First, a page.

A meteorite discovered in Antarctica may help to reveal how life on earth began.
Many theories suggest that Earth initially did not possess the molecules needed to begin primitive life. Thus, scientists have been searching for what caused life on earth to begin.
One theory holds that collisions between asteroids produced meteoroids, which carried materials to Earth. Meteorite expert Dr. Caroline Smith believes one element that earth needed for life was nitrogen, which is in ammonia. She tells BBC News, "A lot of the evidence shows that ammonia was not present in much abundance in the early Earth, so where did it come from?"
Enter meteorite Grave Nunataks 95229. The meteorite was discovered in 1995, and a powder sample reveals that the meteorite contains nitrogen, the same element found in proteins and DNA that originate life.
Based on this finding, researchers published a revealing report in the journal Proceedings of the National Academy of Sciences. Lead researcher Professor Sandra Pizzarello believes that meteorites "could have showered the Earth with an attractive mix of components, including a large amount of ammonia." Given enough nitrogen, these meteorites may have given earth the ability to form primitive life. As BBC News explains, meteorites may have provided "the missing ingredients for life."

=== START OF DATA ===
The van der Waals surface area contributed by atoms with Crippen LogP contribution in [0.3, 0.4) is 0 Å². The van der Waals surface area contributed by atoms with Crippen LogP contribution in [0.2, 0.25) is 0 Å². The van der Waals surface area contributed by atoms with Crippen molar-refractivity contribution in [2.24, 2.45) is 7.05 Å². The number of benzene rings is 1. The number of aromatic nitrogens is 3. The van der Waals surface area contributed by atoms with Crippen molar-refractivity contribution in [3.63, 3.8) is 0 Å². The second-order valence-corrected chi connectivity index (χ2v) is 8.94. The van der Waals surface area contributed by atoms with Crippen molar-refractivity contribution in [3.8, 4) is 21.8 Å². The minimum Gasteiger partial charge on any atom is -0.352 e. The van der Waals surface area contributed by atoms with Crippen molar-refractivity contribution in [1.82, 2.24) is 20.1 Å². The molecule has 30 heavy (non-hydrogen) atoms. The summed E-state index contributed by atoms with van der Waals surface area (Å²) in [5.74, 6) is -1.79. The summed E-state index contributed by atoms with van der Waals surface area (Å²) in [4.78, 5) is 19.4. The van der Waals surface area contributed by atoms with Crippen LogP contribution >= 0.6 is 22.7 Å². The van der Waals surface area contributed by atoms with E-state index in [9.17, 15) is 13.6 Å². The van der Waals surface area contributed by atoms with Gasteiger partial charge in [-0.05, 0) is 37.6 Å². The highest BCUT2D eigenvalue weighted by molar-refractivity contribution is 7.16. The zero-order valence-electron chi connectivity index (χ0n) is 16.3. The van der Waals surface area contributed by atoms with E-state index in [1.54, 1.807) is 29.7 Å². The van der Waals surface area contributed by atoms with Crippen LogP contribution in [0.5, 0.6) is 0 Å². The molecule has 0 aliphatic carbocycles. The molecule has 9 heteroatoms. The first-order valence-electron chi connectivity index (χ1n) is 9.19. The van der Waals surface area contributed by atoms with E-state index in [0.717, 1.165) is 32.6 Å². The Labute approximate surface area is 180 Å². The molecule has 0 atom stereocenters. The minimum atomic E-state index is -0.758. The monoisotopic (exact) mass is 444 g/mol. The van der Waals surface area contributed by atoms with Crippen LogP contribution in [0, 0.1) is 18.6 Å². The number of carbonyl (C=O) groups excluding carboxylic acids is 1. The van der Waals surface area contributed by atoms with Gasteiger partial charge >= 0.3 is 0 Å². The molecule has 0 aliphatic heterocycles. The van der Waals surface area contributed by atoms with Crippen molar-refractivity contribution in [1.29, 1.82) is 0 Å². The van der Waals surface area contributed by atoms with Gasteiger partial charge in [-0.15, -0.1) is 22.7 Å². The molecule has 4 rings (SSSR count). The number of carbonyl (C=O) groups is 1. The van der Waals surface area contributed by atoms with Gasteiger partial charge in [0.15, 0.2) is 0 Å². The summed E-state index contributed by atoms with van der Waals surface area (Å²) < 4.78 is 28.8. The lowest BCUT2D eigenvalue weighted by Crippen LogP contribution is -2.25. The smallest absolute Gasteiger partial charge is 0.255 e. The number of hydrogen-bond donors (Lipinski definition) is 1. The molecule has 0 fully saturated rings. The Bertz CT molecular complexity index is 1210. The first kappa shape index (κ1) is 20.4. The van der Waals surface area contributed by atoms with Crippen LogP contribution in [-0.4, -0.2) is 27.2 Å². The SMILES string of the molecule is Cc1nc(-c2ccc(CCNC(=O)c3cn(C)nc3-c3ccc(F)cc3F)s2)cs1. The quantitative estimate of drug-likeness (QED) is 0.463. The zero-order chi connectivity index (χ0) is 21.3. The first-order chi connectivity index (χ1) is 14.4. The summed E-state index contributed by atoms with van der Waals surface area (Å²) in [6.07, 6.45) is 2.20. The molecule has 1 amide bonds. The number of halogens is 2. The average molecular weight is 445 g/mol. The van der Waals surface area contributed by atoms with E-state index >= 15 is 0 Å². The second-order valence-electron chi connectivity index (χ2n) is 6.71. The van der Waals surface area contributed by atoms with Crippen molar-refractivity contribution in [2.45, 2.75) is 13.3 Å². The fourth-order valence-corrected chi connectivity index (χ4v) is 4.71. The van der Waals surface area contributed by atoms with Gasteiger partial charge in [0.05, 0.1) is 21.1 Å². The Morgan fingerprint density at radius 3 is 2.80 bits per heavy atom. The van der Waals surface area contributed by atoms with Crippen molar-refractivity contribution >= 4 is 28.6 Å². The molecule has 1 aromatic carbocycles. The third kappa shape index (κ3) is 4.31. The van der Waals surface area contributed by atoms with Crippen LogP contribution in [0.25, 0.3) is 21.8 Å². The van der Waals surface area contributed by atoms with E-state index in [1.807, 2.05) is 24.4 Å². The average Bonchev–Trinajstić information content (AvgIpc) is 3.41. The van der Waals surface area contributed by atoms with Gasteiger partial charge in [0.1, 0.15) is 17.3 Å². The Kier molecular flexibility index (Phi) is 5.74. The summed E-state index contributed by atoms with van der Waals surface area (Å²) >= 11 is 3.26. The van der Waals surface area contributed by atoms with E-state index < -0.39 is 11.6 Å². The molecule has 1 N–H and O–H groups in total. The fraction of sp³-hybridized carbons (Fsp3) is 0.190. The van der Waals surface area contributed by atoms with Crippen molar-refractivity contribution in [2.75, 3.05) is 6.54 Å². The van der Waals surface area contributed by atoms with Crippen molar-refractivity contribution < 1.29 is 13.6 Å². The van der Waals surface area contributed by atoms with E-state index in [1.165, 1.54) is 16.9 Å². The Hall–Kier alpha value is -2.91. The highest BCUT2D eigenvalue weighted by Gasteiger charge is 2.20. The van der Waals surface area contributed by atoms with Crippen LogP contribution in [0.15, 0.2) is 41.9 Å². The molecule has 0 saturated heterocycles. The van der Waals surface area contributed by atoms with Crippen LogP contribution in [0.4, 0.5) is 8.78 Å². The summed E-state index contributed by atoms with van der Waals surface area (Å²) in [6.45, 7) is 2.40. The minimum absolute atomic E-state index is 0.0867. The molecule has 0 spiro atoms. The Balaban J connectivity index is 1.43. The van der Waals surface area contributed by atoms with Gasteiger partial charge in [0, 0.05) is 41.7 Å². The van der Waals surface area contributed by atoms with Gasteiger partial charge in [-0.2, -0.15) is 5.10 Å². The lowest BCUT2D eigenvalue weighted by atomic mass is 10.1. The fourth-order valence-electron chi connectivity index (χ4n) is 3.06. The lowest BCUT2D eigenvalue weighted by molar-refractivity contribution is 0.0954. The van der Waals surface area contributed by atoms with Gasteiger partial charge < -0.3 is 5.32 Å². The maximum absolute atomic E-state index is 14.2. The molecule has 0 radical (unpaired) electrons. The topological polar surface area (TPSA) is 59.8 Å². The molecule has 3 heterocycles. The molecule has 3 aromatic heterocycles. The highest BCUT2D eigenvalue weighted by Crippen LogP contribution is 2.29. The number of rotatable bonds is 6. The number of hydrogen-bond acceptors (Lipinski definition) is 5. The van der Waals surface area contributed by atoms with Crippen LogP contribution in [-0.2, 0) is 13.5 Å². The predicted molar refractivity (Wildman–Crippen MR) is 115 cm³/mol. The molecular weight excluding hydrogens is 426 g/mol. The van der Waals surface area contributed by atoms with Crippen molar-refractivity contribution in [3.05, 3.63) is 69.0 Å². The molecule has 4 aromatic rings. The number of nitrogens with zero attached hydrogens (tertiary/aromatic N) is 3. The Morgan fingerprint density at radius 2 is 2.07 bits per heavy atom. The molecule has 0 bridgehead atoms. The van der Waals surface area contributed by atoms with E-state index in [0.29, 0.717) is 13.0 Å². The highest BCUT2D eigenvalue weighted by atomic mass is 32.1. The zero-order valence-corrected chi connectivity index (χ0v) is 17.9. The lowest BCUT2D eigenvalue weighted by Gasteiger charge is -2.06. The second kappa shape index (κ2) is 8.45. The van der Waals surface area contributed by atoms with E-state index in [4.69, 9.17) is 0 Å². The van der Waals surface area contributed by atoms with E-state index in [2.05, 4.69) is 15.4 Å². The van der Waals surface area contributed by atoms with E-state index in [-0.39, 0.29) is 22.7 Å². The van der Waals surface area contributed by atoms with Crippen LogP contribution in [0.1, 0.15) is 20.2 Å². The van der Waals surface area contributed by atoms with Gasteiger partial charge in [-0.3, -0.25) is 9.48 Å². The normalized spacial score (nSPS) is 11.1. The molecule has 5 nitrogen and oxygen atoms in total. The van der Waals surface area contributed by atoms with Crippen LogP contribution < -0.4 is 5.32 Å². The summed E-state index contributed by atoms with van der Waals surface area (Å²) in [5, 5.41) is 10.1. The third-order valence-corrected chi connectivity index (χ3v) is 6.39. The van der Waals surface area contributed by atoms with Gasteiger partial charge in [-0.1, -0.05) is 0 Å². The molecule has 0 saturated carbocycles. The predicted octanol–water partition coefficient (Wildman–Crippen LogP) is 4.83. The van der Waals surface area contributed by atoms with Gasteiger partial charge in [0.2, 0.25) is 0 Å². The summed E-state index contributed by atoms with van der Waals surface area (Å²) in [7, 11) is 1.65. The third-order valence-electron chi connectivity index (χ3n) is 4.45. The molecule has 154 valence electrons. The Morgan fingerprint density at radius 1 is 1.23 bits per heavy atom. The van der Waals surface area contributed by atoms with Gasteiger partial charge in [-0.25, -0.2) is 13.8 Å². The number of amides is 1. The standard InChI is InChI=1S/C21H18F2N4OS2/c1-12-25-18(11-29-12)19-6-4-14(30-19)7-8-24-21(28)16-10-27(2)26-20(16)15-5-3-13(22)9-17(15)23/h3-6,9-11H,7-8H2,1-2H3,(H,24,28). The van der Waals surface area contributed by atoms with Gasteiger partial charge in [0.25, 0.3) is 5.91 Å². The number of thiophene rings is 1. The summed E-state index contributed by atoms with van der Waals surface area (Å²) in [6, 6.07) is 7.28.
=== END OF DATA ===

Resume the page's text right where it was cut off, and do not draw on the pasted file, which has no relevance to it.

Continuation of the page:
Other findings have recently offered explanations as to how life on Earth began and evolved. An asteroid covered in ice, 24 Themis, may reveal how Earth first got its water. The same asteroid contained organic molecules, which also could have contributed to life on earth.
New research may be bringing us closer to discovering the world's most important secret ingredient.